Currency Note

Sterling trends both undermine and support it!

By Erin Harding May 17th, 2017

sterling slips

Over the last month sterling has weakened by nearly four cents against the euro and strengthened by nearly one and a half cents against the US dollar. The euro has strengthened by a similar amount against the US dollar and is clearly in the ascendancy with better eurozone economic data flowing and political uncertainty receding. Yesterday’s data flow did little to change the trend.

With the Bank of England raising its inflation forecast last week, it was expected that inflation would tick slightly higher to around 2.5%. However, figures released yesterday showed it actually jumped to 2.7% from 2.3% in March – the fastest rate of increase in almost four years.

The pound responded by pushing a little higher, but it was short-lived and before long it fell back. Perhaps those who forecast a long-term weakening of the pound were right.

GBP: UK inflation continues to edge higher

Sterling started the day on the front foot as the inflation figures were announced. After last week’s quarterly inflation report it was already expected that the reading would push higher but the jump to 2.7% surpassed expectations.

Initially, sterling strengthened because under normal market conditions higher inflation would point to a rate hike. But we don’t work in normal market conditions.

Once markets remembered we might find the economy at record low levels for some time it soon pulled back. In addition, the other form of inflation (retail price index) pushed to 3.5%. This is significant as a lot of price hikes are linked to this reading – for example, season travel tickets increase by RPI plus 1%. This number is historically higher than the headline inflation number.

In the meantime, the UK general election debate continues with the release of Labour’s manifesto which includes a plan to raise £48.6 billion in tax. Interestingly, they will refuse to leave the EU with no deal in place.

Today’s employment data has even more emphasis on it following the higher rate of inflation. The key number under the microscope will be average earnings which tracks salary inflation over the past three months. This is expected to nudge higher to 2.4% but the gap between inflation and average earnings will widen.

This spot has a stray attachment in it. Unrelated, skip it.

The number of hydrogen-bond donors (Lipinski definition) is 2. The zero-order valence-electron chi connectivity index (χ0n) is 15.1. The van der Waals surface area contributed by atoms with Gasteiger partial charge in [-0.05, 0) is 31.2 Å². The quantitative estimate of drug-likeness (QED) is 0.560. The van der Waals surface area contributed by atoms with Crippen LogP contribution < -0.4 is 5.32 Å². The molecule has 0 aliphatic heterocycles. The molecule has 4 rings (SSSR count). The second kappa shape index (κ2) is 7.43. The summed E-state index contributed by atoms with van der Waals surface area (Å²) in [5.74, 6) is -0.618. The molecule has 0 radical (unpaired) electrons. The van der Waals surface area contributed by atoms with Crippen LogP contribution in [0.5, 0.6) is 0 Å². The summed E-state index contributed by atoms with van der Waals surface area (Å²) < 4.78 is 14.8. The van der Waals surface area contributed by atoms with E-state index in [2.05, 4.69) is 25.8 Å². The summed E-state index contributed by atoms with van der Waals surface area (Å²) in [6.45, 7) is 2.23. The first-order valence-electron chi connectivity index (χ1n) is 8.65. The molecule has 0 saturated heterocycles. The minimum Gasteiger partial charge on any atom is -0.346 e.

EUR: euro breaks through psychological levels

The euro has risen by 1% to its highest level since the US presidential election in November 2016, following negative Trump-related headlines. The Washington Post published an article that said Trump had shared classified material with Russia’s Lavrov – material that had been passed on by a partner who had not given permission.

President Donald Trump has defended his ‘absolute right’ to share information. Regardless of the context of the information shared, it was, yet again, an unconventional act for a President and maintains the cloud of uncertainty surrounding him.

In addition, the single currency traded higher on its own merit. Germany’s ZEW survey rose to its highest level since July 2015 as investor sentiment continued to improve. It did, however, miss expectations but it is the upward trend that would have impressed.

The eurozone trade surplus jumped to €30.9 billion in March as both exports and imports signalled rising global and domestic demand.

Looking to the day ahead we have the final reading of inflation which is expected to remain steady.

USD: Trump leaks information as dollar weakens

Donald Trump had another major impact on the currency markets yesterday, with the US dollar driven down against a basket of currencies on the back of news that the President had shared highly classified information with Russia’s foreign minister.

The dollar fell to its weakest level against the euro since Trump’s election in November whilst staying in a narrow range against a weaker sterling. Lawmakers in the US are understandably alarmed by today’s reports which Trump is not denying, especially given the recent shock firing of former FBI Director Comey.

Housing data out of the US didn’t do much to help the US dollar, with weaker-than-expected figures suggesting the market was starting to slow down. On a brighter note, US industrial production data showed a rise at the fastest pace for three years.

The day is fairly light in terms of economic data, with only the oil inventories set for release. However, economic data of late has not been the main factor driving price action. The current dollar trend has been lower and the market will be keen to see where it closes as key psychological levels are being broken.

The remainder of the week is also quiet in terms of economic data, with only the jobless claims on Thursday to note.

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